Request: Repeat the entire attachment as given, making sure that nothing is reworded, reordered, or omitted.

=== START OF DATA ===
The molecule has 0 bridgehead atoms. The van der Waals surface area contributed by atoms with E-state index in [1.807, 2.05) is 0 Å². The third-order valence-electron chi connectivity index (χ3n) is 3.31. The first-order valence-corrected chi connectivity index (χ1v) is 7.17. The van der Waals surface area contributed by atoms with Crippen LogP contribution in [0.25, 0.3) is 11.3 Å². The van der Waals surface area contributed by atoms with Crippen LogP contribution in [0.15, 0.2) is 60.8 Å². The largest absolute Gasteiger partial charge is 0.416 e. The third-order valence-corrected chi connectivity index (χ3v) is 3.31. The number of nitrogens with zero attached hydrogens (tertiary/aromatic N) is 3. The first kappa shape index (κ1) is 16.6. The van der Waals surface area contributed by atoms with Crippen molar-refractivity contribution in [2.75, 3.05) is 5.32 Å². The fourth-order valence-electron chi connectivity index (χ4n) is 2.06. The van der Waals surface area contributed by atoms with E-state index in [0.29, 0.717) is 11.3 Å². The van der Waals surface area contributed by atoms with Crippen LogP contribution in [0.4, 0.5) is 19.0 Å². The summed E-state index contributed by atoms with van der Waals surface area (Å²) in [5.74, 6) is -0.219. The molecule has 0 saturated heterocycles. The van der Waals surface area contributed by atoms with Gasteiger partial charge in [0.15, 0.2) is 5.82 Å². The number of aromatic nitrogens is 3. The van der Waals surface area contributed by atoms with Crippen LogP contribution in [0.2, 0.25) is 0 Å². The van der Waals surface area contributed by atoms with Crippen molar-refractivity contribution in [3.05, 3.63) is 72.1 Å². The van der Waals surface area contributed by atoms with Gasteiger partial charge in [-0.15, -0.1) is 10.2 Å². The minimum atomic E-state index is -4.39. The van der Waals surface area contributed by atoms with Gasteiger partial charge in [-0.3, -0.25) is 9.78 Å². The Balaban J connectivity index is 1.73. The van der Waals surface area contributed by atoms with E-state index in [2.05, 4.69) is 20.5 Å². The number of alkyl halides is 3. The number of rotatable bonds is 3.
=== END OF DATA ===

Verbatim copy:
The molecule has 0 bridgehead atoms. The van der Waals surface area contributed by atoms with E-state index in [1.807, 2.05) is 0 Å². The third-order valence-electron chi connectivity index (χ3n) is 3.31. The first-order valence-corrected chi connectivity index (χ1v) is 7.17. The van der Waals surface area contributed by atoms with Crippen LogP contribution in [0.25, 0.3) is 11.3 Å². The van der Waals surface area contributed by atoms with Crippen LogP contribution in [0.15, 0.2) is 60.8 Å². The largest absolute Gasteiger partial charge is 0.416 e. The third-order valence-corrected chi connectivity index (χ3v) is 3.31. The number of nitrogens with zero attached hydrogens (tertiary/aromatic N) is 3. The first kappa shape index (κ1) is 16.6. The van der Waals surface area contributed by atoms with Crippen molar-refractivity contribution in [2.75, 3.05) is 5.32 Å². The fourth-order valence-electron chi connectivity index (χ4n) is 2.06. The van der Waals surface area contributed by atoms with E-state index in [0.29, 0.717) is 11.3 Å². The van der Waals surface area contributed by atoms with Crippen LogP contribution in [0.4, 0.5) is 19.0 Å². The summed E-state index contributed by atoms with van der Waals surface area (Å²) in [5.74, 6) is -0.219. The molecule has 0 saturated heterocycles. The van der Waals surface area contributed by atoms with Gasteiger partial charge in [0.15, 0.2) is 5.82 Å². The number of aromatic nitrogens is 3. The van der Waals surface area contributed by atoms with Crippen LogP contribution in [0.2, 0.25) is 0 Å². The van der Waals surface area contributed by atoms with Crippen molar-refractivity contribution in [3.05, 3.63) is 72.1 Å². The van der Waals surface area contributed by atoms with Gasteiger partial charge in [-0.15, -0.1) is 10.2 Å². The minimum atomic E-state index is -4.39. The van der Waals surface area contributed by atoms with Gasteiger partial charge in [-0.3, -0.25) is 9.78 Å². The Balaban J connectivity index is 1.73. The van der Waals surface area contributed by atoms with E-state index in [2.05, 4.69) is 20.5 Å². The number of alkyl halides is 3. The number of rotatable bonds is 3.